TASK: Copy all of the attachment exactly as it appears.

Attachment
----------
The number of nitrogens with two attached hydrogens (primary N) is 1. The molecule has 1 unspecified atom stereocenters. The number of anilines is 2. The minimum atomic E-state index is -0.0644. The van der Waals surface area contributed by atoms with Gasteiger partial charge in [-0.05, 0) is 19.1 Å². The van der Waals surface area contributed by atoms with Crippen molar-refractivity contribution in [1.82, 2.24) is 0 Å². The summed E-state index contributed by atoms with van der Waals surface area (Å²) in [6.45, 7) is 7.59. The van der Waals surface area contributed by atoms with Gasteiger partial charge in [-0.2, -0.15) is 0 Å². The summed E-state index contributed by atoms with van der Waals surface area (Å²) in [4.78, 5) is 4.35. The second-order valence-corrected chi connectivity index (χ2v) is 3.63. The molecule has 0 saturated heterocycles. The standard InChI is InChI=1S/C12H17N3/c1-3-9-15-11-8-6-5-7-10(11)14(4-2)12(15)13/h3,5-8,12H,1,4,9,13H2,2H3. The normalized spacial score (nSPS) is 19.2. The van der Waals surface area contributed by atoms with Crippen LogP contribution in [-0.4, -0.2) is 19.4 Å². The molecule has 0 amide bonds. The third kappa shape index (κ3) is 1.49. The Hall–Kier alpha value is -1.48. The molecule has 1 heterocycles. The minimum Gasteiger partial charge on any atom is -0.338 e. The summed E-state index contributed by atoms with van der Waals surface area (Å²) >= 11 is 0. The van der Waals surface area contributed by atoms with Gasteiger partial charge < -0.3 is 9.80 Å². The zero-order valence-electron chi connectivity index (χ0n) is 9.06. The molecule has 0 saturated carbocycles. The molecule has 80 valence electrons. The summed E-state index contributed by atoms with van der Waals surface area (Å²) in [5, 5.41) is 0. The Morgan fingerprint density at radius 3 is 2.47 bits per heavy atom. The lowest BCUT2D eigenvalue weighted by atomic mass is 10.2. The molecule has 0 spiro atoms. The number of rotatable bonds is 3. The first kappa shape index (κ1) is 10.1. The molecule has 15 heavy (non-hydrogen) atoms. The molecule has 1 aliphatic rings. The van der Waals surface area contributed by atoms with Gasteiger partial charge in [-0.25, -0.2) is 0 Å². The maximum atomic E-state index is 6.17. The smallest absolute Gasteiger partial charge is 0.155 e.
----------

The number of nitrogens with two attached hydrogens (primary N) is 1. The molecule has 1 unspecified atom stereocenters. The number of anilines is 2. The minimum atomic E-state index is -0.0644. The van der Waals surface area contributed by atoms with Gasteiger partial charge in [-0.05, 0) is 19.1 Å². The van der Waals surface area contributed by atoms with Crippen molar-refractivity contribution in [1.82, 2.24) is 0 Å². The summed E-state index contributed by atoms with van der Waals surface area (Å²) in [6.45, 7) is 7.59. The van der Waals surface area contributed by atoms with Gasteiger partial charge in [-0.2, -0.15) is 0 Å². The summed E-state index contributed by atoms with van der Waals surface area (Å²) in [4.78, 5) is 4.35. The second-order valence-corrected chi connectivity index (χ2v) is 3.63. The molecule has 0 saturated heterocycles. The standard InChI is InChI=1S/C12H17N3/c1-3-9-15-11-8-6-5-7-10(11)14(4-2)12(15)13/h3,5-8,12H,1,4,9,13H2,2H3. The normalized spacial score (nSPS) is 19.2. The van der Waals surface area contributed by atoms with Crippen LogP contribution in [-0.4, -0.2) is 19.4 Å². The molecule has 0 amide bonds. The third kappa shape index (κ3) is 1.49. The Hall–Kier alpha value is -1.48. The molecule has 1 heterocycles. The minimum Gasteiger partial charge on any atom is -0.338 e. The summed E-state index contributed by atoms with van der Waals surface area (Å²) >= 11 is 0. The van der Waals surface area contributed by atoms with Gasteiger partial charge < -0.3 is 9.80 Å². The zero-order valence-electron chi connectivity index (χ0n) is 9.06. The molecule has 0 saturated carbocycles. The molecule has 80 valence electrons. The summed E-state index contributed by atoms with van der Waals surface area (Å²) in [5, 5.41) is 0. The Morgan fingerprint density at radius 3 is 2.47 bits per heavy atom. The lowest BCUT2D eigenvalue weighted by atomic mass is 10.2. The molecule has 0 spiro atoms. The number of rotatable bonds is 3. The first kappa shape index (κ1) is 10.1. The molecule has 15 heavy (non-hydrogen) atoms. The molecule has 1 aliphatic rings. The van der Waals surface area contributed by atoms with Gasteiger partial charge in [-0.25, -0.2) is 0 Å². The maximum atomic E-state index is 6.17. The smallest absolute Gasteiger partial charge is 0.155 e.